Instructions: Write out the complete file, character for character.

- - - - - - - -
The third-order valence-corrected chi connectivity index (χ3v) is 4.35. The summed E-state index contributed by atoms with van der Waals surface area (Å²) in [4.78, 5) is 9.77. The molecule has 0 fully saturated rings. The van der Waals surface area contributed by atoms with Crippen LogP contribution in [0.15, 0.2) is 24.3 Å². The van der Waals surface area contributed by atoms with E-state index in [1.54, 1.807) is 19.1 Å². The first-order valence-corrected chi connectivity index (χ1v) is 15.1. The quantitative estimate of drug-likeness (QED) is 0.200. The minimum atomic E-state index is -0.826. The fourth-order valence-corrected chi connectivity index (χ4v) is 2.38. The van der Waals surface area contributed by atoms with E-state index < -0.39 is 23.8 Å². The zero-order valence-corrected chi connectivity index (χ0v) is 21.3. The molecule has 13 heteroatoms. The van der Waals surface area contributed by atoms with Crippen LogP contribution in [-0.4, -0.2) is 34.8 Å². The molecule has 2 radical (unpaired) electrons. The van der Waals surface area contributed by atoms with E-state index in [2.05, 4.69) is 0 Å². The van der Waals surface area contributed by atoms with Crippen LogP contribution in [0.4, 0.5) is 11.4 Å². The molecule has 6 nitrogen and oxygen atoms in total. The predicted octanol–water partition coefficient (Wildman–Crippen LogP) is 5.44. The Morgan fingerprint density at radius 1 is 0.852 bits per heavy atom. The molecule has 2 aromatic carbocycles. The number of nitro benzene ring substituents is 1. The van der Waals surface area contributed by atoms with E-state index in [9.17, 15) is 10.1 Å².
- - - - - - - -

The third-order valence-corrected chi connectivity index (χ3v) is 4.35. The summed E-state index contributed by atoms with van der Waals surface area (Å²) in [4.78, 5) is 9.77. The molecule has 0 fully saturated rings. The van der Waals surface area contributed by atoms with Crippen LogP contribution in [0.15, 0.2) is 24.3 Å². The van der Waals surface area contributed by atoms with E-state index in [1.54, 1.807) is 19.1 Å². The first-order valence-corrected chi connectivity index (χ1v) is 15.1. The quantitative estimate of drug-likeness (QED) is 0.200. The minimum atomic E-state index is -0.826. The fourth-order valence-corrected chi connectivity index (χ4v) is 2.38. The van der Waals surface area contributed by atoms with E-state index < -0.39 is 23.8 Å². The zero-order valence-corrected chi connectivity index (χ0v) is 21.3. The molecule has 13 heteroatoms. The van der Waals surface area contributed by atoms with Crippen LogP contribution in [-0.4, -0.2) is 34.8 Å². The molecule has 2 radical (unpaired) electrons. The van der Waals surface area contributed by atoms with E-state index in [2.05, 4.69) is 0 Å². The van der Waals surface area contributed by atoms with Crippen LogP contribution in [0.4, 0.5) is 11.4 Å². The molecule has 6 nitrogen and oxygen atoms in total. The predicted octanol–water partition coefficient (Wildman–Crippen LogP) is 5.44. The Morgan fingerprint density at radius 1 is 0.852 bits per heavy atom. The molecule has 2 aromatic carbocycles. The number of nitro benzene ring substituents is 1. The van der Waals surface area contributed by atoms with E-state index in [9.17, 15) is 10.1 Å².